Also, if you think the refs are calling fouls to cover spreads, you're delusional. Even Donaghy didn't say that and he was trying to pump up controversy to hurt the NBA and sell books.


December 26th, 2011 at 12:38 PM ^

The worst period for the NBA in its modern history (Bird-Magic forward) were the two years that Jordan sat out.

An ugly, "defensive" style dominated the game, with defense mainly a bunch of hand-checking and bumping of cutters that went uncalled due to the rules in place. Scores were regularly in the 80s. And apart from Hakeem, who was awesome the only top 50 stars in their prime were the Stockton-Malone combo, in a tiny market, and Ewing, playing on the team that pioneered the evolution of "defense" from the emphasis on team awareness and athletic switching that the Bad Boys and Bulls used to just bumping everyone they could.

Even Hakeem, who became one of the most talented offensive centers in NBA history (arguably the most) relied on a post game and fade away jumper that didn't exactly scream "Fan-tastick."


December 26th, 2011 at 11:36 AM ^

I am going on 34, but I still remember low-scoring games being a rare exception in the 1980s. The Pistons in the late 1980s won what were for the time some low-scoring games and opposing teams were left scratching their heads trying to figure out why they just couldn't make baskets all day. It was that then-innovative move to a defensive game. 

I think that what some are remembering as defense is just the style of play that was prevalent at the time, not defense, and perhaps some better fundamentals. Further, what looks like a "lack of defense" now can be just as easily attributed to players being "better athletes" and the level of athleticism in the game being generally higher. I also don't remember it being more of a team sport about 25 years ago - many teams had standout players who knew exactly how standout they were. It simply didn't get nearly the coverage that it does now. 


December 26th, 2011 at 11:55 AM ^

The switch to zone defenses has actually helped to make today's NBA a BETTER  defensive game. I don't know where people are getting the "lack of defense" except from the popular press. Now, you can win a game scoring just 90 or so if you play sound defense. In 1990, that would have been incredibly difficult to do with just man-to-man, especially if you were outmatched athletically. 

Blue boy johnson

December 26th, 2011 at 2:36 PM ^

Trading Adrian Dantley and acquiring Mark Aguirre (neither played much D) had little to do with the Piston's winning titles. Piston's traded Dantley because he was a pain in the ass and they wanted to play Dennis Rodman more. That being said, Aguirre wasn't too happy to see his minutes going to Rodman but he took it better than Dantley.

I Bleed Maize N Blue

December 26th, 2011 at 3:45 PM ^

I'm going to disagree - trading Dantley was an important step for the offense.  Dantley was a black hole - whenever he got the ball, he would dribble and dribble and dribble before finally making his move (he did have some good post moves, I'll give him that).

With him gone the ball moved more, and this meant Joe D got more touches and the opportunity to shoot his sweet J.  His offensive game doesn't develop if Dantley is still around to hog the ball.

Also, Rodman getting more time wasn't a bad thing, either.

Blue boy johnson

December 26th, 2011 at 4:19 PM ^

We will have to agree to disagree. Everybody, including Dantley, knew the Pistons were winning the title that year, and it pissed Dantley off to no end when he was traded for Aguirre, he's probably still bitter. If you recall Dumars and Dantley were quite good friends at the time as were Isiah and Aguirre. Dantley and Aguirre were very similar players and both pretty much one dimensional players, Pistons would have won with either.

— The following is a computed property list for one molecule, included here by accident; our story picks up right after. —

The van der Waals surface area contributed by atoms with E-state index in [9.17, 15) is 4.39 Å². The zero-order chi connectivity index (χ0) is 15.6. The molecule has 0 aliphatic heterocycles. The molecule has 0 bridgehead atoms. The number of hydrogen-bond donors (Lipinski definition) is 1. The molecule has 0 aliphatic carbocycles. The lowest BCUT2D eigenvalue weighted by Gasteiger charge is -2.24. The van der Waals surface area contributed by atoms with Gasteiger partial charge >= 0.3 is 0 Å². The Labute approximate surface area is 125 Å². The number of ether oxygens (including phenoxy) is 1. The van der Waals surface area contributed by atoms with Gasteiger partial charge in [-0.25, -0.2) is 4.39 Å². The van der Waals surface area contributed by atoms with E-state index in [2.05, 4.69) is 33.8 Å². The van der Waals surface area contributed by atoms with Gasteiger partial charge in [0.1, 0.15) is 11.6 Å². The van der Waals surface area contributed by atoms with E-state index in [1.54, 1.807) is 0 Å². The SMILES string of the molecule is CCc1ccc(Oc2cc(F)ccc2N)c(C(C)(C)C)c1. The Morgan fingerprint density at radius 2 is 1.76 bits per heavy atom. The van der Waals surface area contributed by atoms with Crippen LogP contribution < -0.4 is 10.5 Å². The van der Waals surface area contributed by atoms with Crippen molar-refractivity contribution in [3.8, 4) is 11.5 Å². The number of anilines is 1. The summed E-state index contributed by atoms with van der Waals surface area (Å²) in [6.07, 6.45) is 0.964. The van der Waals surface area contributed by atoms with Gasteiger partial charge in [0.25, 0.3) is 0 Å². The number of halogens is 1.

Those Piston teams could have easily won 4 in a row. One year, you got the Dantley/Vinnie head collision debacle coupled with "Bird steals it", then Isiah's sprained ankle the next year. Both years Piston's were very close to winning it all. By that point Pistons, Lakers and Celtics were all very evenly matched, with the Pistons on the ascension and the other two on the decline.

Blue boy johnson

December 26th, 2011 at 4:53 PM ^

The main impetus for trading Adrian Dantley was his proclivity to be a pain in the ass to deal with,not because he stagnated the offense and retarded Joe Dumars development. If you think Joe Dumars was held back from developing because Adrian Dantley stagnated the offense to a much greater degree than Mark Aguirre, I think you are mistaken. Both Aguirre and Dantley were shoot first players with big egos, who weren't likely to pass the ball out to anybody, although both were capable passers. Joe D was maturing as a player and took on more of the load with each season he played. Dumars maturation was a natural progression and would have occured at roughly the same rate with Aguirre or Dantley.  If anyone was to be stagnated by Dantley it would have been Dennis Rodman, but Rodman wasn't either.

It wasn't a question of Dantley stagnating the offense it was a question of getting Rodman more playing time. When push came to shove Mark Aguirre was more accomadating to ceding minutes to Rodman than was Adrian Dantley

I Bleed Maize N Blue

December 26th, 2011 at 5:29 PM ^

Well, we're talking parts of the same equation, aren't we?  Dantley was a pain in the ass, so team chemistry was better with him gone (Joe D may have been close with AD, but Aguirre was close with Isiah, who with Laimbeer told him how things were going to be, and Aguirre complied).

Dantley averaged a little over 2 minutes more than Aguirre did in 88-89, so more minutes for Rodman.  Dantley not hogging the ball and more minutes for Rodman mean more touches for Joe D.

Maybe Joe D's game would still have come on with AD, but that would mean Chuck Daly has to sit him more, so he's pouting on the bench while Rodman gets more time.  Better he was traded.


December 26th, 2011 at 11:34 AM ^

Watched this when it aired during the pregame. Loved it. Also, Shaq and Barkley chirping at each other during the pregame show is the best television ever made. I plan on watching all the TNT pregames this year.